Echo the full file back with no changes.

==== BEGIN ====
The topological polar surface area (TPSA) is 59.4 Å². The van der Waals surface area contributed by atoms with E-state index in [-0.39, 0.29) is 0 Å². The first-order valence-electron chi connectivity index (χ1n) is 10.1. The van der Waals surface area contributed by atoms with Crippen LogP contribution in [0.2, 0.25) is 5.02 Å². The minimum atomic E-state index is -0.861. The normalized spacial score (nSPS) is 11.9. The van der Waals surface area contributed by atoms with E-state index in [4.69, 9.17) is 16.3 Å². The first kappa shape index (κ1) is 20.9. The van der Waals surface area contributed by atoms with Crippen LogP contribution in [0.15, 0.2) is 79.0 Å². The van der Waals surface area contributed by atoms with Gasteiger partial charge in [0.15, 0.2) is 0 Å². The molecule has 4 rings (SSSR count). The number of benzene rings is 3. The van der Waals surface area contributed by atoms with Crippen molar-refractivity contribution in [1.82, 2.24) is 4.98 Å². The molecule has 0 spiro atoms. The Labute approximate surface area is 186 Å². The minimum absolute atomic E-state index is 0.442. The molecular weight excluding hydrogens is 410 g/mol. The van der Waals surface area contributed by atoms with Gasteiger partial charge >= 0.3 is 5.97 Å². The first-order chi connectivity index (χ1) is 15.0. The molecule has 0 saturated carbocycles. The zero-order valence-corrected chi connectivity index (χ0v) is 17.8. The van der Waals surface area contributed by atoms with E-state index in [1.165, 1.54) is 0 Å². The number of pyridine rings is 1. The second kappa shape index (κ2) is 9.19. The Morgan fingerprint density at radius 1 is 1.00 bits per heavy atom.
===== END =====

The topological polar surface area (TPSA) is 59.4 Å². The van der Waals surface area contributed by atoms with E-state index in [-0.39, 0.29) is 0 Å². The first-order valence-electron chi connectivity index (χ1n) is 10.1. The van der Waals surface area contributed by atoms with Crippen LogP contribution in [0.2, 0.25) is 5.02 Å². The minimum atomic E-state index is -0.861. The normalized spacial score (nSPS) is 11.9. The van der Waals surface area contributed by atoms with E-state index in [4.69, 9.17) is 16.3 Å². The first kappa shape index (κ1) is 20.9. The van der Waals surface area contributed by atoms with Crippen LogP contribution in [0.15, 0.2) is 79.0 Å². The van der Waals surface area contributed by atoms with Gasteiger partial charge in [0.15, 0.2) is 0 Å². The molecule has 4 rings (SSSR count). The number of benzene rings is 3. The van der Waals surface area contributed by atoms with Crippen molar-refractivity contribution in [1.82, 2.24) is 4.98 Å². The molecule has 0 spiro atoms. The Labute approximate surface area is 186 Å². The minimum absolute atomic E-state index is 0.442. The molecular weight excluding hydrogens is 410 g/mol. The van der Waals surface area contributed by atoms with Gasteiger partial charge >= 0.3 is 5.97 Å². The first-order chi connectivity index (χ1) is 15.0. The molecule has 0 saturated carbocycles. The zero-order valence-corrected chi connectivity index (χ0v) is 17.8. The van der Waals surface area contributed by atoms with E-state index in [1.165, 1.54) is 0 Å². The number of pyridine rings is 1. The second kappa shape index (κ2) is 9.19. The Morgan fingerprint density at radius 1 is 1.00 bits per heavy atom.